15 Jun 2013

Trust Your Instincts – Post Script

No Comments Building Confidence, Decision Making, Empowerment, Fearless Living, Life Coaching

They caught the man later that afternoon. The grandson of Ann, my neighbor, came over and got a description from me and called around town to all the pawnshops. He asked if they had a man in trying to pawn a chainsaw. One shop said yes, so he left his number and asked the pawnshop to call if he got anyone in trying to pawn some jewelry. He also left a description of some of the pieces. Sure enough within hours the man sent his girlfriend in to pawn some rings. The pawnshop called the grandson who sent in his sister to look at the rings. She identified them when she went in, so the pawnshop held the man’s girlfriend in the store and called the police. The grandson stayed outside and told the man that he just wanted the sentimental pieces back like his grandpa’s medals, and that he would drop it and not call the police.  The man confessed on the spot and told him where he lived.  When the police got there it was done. The police came back to Ann’s house with some of the jewelry to be identified, and got a statement with a description from me. The man was arrested.

Gross. The whole thing is gross. I think the incident was just part of a desperate and random act by someone who is in a whole lot of pain and now just a whole lot more trouble. I really don’t want to be a contributor to more pain for anyone – if I hadn’t have reported it he might have gotten away with it.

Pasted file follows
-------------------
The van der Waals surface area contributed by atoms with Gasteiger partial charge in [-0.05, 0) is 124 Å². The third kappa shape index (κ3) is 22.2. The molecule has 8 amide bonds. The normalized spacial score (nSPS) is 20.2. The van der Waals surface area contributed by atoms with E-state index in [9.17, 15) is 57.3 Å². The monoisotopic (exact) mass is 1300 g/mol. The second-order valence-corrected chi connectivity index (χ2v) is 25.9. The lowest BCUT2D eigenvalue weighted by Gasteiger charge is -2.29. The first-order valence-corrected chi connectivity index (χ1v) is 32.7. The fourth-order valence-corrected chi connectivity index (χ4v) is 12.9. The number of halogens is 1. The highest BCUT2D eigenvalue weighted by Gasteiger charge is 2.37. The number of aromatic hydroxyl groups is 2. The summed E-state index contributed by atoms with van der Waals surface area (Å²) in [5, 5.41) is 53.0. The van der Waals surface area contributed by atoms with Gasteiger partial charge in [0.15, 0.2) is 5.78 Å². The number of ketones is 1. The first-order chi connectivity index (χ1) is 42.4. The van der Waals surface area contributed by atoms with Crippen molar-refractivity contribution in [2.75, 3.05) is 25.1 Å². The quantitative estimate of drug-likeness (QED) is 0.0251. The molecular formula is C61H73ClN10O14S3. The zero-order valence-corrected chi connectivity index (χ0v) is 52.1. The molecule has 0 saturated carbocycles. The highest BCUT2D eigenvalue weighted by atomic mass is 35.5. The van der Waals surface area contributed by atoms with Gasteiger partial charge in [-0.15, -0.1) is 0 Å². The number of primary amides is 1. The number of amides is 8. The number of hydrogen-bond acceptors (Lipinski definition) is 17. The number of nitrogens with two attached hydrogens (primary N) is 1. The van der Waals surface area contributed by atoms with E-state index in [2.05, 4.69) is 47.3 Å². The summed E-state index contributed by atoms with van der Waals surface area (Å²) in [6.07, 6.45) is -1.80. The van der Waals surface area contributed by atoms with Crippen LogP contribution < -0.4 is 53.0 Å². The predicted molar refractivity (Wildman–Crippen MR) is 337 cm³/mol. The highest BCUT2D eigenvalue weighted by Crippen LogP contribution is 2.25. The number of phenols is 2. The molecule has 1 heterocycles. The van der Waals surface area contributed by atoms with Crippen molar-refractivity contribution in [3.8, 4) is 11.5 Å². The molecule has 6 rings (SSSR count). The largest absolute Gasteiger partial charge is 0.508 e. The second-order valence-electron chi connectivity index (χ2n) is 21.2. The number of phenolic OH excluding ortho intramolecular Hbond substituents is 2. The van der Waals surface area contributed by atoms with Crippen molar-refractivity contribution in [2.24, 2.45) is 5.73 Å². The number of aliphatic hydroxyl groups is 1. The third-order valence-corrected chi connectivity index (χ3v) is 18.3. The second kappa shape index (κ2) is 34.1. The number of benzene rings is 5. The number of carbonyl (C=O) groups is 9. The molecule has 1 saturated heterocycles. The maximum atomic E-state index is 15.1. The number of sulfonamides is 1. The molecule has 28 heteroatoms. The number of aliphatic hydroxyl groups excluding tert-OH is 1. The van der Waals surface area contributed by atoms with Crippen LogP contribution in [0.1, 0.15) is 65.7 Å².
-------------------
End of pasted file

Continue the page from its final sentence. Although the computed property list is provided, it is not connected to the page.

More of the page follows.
But, in this case, my greater obligation is to my neighbor.  Fundamentally, I believe that we all need to have each other’s backs.  Imagine if we all worked on taking care of each other more; what a wonderful world it could be.  This knowing will serve as my guide as I process these events. It feels yucky to be near this. I want to have a shower. But steady and strong, I trust that as neighbors, as a community, as individuals, we need to look out for each other. You can trust that.

All is well that ends well.

14 Jun 2013

Trust Your Instincts

No Comments Building Confidence, Decision Making, Empowerment, Fearless Living, Life Coaching

My amazing coach mentor, Marta Weiskopf, taught me how to trust my instincts. “Notice when you get it right. Notice when you get it wrong. Work on understanding that difference.”

You can only really get in touch with your intuition when you get to know the difference between what a real intuitive nudge feels like compared to a fear response. The simple way to work on this is by taking the time to notice. When do you get it right and when do you get it wrong?

I just had one of those huge gut instinct moments. I have a window at my desk looking out into my yard and the neighbors yard beyond. I was working away when all of a sudden a young man appeared from the back of my neighbors yard and marched on through. The fact that he was carrying a chainsaw caught my attention. I thought, “that is weird.” I hesitated, then got up. I walked to my front room – watched as he walked across the street and straight into the back yard of the house across the street. I stood at the window. I was about to shrug and turn away, but I hesitated. I waited. He didn’t come back around the front of the house. I waited longer. I started to get worried. The neighbor across the street is a senior and lives by herself. I waited even longer. I started to debate about what should I do. I saw her front window shake, hard.